dual stack destination's IPv6 address is published in the DNS does dual stack destination's IPv6 address is published in the DNS does
not necessarily imply that all services on that destination function not necessarily imply that all services on that destination function
over IPv6. over IPv6. This problem, along with a thorough discussion of IPv6
application transition guidelines, is discussed in [APPTRANS].
One example is an application that resolves a destination name to a
list of addresses with the intent to contact multiple services at
that destination (i.e., http and IMAP). The application tries to
contact the first service via the first IPv6 address in the list and
succeeds. The success of the connection results in the application
throwing away the list of addresses it was given by the name lookup
and remembering this single IPv6 address as the usable address for
the destination. The second service it tries, however, is only
implemented for IPv4. The application tries to communicate to the
second service using the same IPv6 address, the connection fails, and
no fall back to IPv4 occurs because the application is outside of the
context of cycling through the list of addresses returned from the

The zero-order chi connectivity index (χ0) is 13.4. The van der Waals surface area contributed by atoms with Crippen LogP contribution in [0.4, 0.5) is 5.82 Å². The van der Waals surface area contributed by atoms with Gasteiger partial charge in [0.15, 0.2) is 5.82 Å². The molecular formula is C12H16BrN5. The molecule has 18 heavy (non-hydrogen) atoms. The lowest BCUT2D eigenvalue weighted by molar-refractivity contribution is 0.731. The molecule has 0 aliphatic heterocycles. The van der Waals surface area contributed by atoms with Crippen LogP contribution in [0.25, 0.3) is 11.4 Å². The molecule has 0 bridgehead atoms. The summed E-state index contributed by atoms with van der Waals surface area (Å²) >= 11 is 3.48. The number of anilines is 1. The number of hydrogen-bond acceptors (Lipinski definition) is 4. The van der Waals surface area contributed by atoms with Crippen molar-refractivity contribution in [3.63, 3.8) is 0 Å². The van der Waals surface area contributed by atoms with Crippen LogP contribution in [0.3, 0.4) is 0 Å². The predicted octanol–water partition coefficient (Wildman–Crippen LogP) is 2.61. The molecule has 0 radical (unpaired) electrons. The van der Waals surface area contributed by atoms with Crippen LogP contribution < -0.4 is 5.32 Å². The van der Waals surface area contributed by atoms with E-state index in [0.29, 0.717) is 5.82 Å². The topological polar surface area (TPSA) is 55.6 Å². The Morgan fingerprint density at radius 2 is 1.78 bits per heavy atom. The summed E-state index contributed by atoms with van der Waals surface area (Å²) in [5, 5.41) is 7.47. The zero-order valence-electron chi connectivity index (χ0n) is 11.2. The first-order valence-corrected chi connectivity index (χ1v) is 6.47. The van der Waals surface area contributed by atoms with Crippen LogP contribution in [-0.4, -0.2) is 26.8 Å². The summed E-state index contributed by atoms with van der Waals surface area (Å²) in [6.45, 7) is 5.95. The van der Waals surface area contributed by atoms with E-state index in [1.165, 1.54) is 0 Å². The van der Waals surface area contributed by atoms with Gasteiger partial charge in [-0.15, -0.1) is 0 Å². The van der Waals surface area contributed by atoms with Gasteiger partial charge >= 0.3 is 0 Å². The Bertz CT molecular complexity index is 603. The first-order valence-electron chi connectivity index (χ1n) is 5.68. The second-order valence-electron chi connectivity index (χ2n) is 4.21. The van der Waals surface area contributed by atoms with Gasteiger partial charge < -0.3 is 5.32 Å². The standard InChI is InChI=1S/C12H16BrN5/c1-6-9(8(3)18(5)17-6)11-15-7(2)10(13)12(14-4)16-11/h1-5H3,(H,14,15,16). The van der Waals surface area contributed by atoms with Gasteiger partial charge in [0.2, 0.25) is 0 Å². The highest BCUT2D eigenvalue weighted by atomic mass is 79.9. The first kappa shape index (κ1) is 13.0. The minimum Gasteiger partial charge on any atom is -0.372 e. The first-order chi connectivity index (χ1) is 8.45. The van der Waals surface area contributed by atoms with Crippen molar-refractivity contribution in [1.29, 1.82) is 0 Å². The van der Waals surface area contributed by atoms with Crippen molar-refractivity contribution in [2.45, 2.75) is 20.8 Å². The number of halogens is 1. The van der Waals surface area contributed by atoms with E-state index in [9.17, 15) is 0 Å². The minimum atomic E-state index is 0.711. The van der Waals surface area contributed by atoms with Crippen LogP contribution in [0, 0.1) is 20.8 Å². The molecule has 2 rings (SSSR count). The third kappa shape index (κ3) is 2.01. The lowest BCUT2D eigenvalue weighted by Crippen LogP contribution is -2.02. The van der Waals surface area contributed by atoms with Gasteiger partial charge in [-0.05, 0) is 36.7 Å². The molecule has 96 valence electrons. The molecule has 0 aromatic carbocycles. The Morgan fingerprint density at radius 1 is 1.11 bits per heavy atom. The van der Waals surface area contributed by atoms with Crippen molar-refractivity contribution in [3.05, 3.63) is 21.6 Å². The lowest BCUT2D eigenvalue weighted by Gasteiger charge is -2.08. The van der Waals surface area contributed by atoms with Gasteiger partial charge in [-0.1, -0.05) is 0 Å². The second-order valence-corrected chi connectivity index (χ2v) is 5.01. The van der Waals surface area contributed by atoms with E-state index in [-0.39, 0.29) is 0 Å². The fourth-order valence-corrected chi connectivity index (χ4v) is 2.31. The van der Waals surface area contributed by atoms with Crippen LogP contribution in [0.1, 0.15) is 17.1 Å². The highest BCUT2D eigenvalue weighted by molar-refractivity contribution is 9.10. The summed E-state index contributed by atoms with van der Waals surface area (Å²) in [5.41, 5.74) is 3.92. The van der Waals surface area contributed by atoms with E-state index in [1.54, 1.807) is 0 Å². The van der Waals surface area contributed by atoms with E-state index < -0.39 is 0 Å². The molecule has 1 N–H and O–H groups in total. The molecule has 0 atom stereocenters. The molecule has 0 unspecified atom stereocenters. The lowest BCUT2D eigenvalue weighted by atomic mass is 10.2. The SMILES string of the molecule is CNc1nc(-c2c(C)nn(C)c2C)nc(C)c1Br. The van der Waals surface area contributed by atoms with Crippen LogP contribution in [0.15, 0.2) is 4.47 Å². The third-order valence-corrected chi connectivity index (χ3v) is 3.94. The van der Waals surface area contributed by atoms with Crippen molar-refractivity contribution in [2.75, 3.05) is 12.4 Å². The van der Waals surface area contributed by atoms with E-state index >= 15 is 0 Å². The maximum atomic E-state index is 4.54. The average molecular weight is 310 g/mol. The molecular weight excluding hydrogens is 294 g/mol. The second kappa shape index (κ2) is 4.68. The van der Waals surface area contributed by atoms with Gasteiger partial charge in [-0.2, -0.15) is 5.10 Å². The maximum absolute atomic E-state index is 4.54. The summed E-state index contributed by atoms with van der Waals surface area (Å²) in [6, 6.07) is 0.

name lookup.
Applications should not assume that because a service is reachable at
an IPv6 address, that other services at that destination are also
reachable via that IPv6 address.
5. Security Considerations 5. Security Considerations
This document raises security concerns in Section 3.3. This document raises security concerns in Section 3.3.
Normative References Normative References
[ADDRSEL] Draves, R., "Default Address Selection for Internet [ADDRSEL] Draves, R., "Default Address Selection for Internet
Protocol version 6 (IPv6)", RFC 3484, February 2003. Protocol version 6 (IPv6)", RFC 3484, February 2003.
[APPTRANS]
Hong, Y-G., Hagino, J., Savola, P. and M. Castro,
"Application Aspects of IPv6 Transition", October 2003.
draft-ietf-v6ops-application-transition-00
[ND] Narten, T., Nordmark, E. and W. Simpson, "Neighbor [ND] Narten, T., Nordmark, E. and W. Simpson, "Neighbor